Genetic Variation Explains Racial Disparity in Esophageal Cancer Cases


Newswise – Esophageal adenocarcinoma (EAC) is a type of cancer that affects the mucus-secreting glands of the lower esophagus – the tube that connects the throat to the stomach. It is the most common form of esophageal cancer and often precedes Barrett’s metaplasia (BE), a damaging change in the cells that line the esophagus.

Although the cause of EAC remains unclear, cell mutations, possibly caused by risk factors such as tobacco or alcohol use, or chronic damage from gastroesophageal reflux disease or GERD, have been linked. But the driver of these mutations has proven confusing, in part because the incidence of EAC is disproportionate: African Americans are about four to five times less likely to develop EAC than Caucasians. They are also less likely to experience BE.

In a new study published in the journal September 22, 2022 JCI InsightResearchers from the University of California San Diego School of Medicine along with colleagues in Brazil used artificial intelligence-guided tools to identify both a specific type of immune cell as a disease driver and a specific genetic variation known as SNP (single nucleotide polymorphism). which acts as a protective factor in African Americans.

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SNPs represent a difference in a single DNA building block called a nucleotide. They are usually found throughout a person’s DNA. Most have no health or developmental implications, but some are associated with disease when the variations are shared among many individuals who also share a predisposition to that disease.

The team, led by co-corresponding authors Pradipta Ghosh, MD, professor in the Departments of Medicine and Cellular and Molecular Medicine at the UC San Diego School of Medicine, and Debashis Sahoo, PhD, associate professor in the Departments of Pediatrics at the UC San Diego School of Medicine and Computer Science at the UC San Diego Jacobs School of Engineering, used artificial intelligence and machine learning to identify the progression from BE to EAC in different cell types and tissues, and confirmed their results with organoids from patients derived biopsies and a cross-sectional study of 113 subjects with BE and EAC.

The work confirmed that all EACs originate from BE and determined the role of neutrophil release, a white blood cell that acts as the immune system’s first line of defense, as a driver of cell transformation in both EACs and gastroesophageal junction adenocarcinoma, a rare esophageal carcinoma Cancer that occurs at the junction between the esophagus and stomach.

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Both cancers have poor prognosis, with a 5-year overall survival rate of less than 20 percent.

“This neutrophil driver was prominent in Caucasians but was particularly absent in African Americans,” Sahoo said. “Conversely, SNPs associated with ethnic changes in absolute neutrophil count, such as For example, benign ethnic neutropenia, characterized by lower neutrophil counts but no increased risk of infection, is common in individuals of African descent and may act as a deterrent to prevent BE from becoming EAC.”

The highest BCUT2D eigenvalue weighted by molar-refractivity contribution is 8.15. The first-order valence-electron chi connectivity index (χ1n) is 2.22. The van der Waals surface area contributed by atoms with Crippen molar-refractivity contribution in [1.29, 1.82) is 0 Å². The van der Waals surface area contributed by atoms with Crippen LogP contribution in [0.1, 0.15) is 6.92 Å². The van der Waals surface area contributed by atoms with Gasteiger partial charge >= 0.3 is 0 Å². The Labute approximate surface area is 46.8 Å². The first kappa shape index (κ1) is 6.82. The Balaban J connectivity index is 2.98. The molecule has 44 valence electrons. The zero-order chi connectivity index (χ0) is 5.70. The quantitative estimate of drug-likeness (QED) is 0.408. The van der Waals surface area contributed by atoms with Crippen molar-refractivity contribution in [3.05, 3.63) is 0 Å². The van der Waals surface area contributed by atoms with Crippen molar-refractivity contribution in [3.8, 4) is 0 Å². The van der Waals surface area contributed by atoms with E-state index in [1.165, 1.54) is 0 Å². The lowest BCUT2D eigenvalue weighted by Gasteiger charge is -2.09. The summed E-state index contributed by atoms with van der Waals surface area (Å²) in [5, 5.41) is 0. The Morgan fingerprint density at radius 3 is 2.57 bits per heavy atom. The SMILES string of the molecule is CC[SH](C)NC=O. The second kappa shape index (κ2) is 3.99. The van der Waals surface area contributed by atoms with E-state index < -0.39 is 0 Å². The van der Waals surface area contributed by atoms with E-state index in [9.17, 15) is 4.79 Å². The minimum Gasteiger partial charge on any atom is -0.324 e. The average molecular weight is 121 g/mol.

The authors said the results are important because they trace the cellular continuum from precancer (BE) to cancer and clarify the role of neutrophils and genetic variation by ethnicity.

“A key challenge in genetics is understanding how changes in DNA lead to observable changes in an organism,” Ghosh said. “In this case, we found that a SNP that reduces the total number of circulating neutrophils in African Americans also protects them from EACs, a cancer whose progression is neutrophil-driven.”

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Ghosh and colleagues are cautiously optimistic that neutrophil-targeted therapies could emerge as potential immunotherapies for EACs. She said researchers will continue to explore these possibilities.

The study was conducted by an international team of gastroenterologists, bioinformaticians, experts in precancer biology and cancer genetics assembled under the umbrella of the Institute for Network Medicine at the UC San Diego School of Medicine. The institute funds several transdisciplinary programs that use biological networks created with AI tools from the Center for Precision Computational Systems Network to map unknown disease areas.

Co-authors are: Vinicius J. Campos, Guilherme S. Mazzini and Richard R. Gurski, Hospital de Clínicas de Porto Alegre, Brazil; Daniella T. Vo, Caitlin Guccione, Vanae Goheen-Holland, Courtney Tindle, Yudou He, Ludmil B. Alexandrov, Scott M. Lippman, Soumita Das, Rena Yadlapati, and Kit Curtius, all from UC San Diego.

Funding for this research came in part from the National Institutes of Health (Grants AI141630, CA100768, GM138385, T32 GM8806, AI155696, UG3TR003355, UG3TR002968, P30 CA023100, and K23 DK125266), the Torrey Pines Foundation, and the UC San Diego Academic48 Senate (RG1036) .

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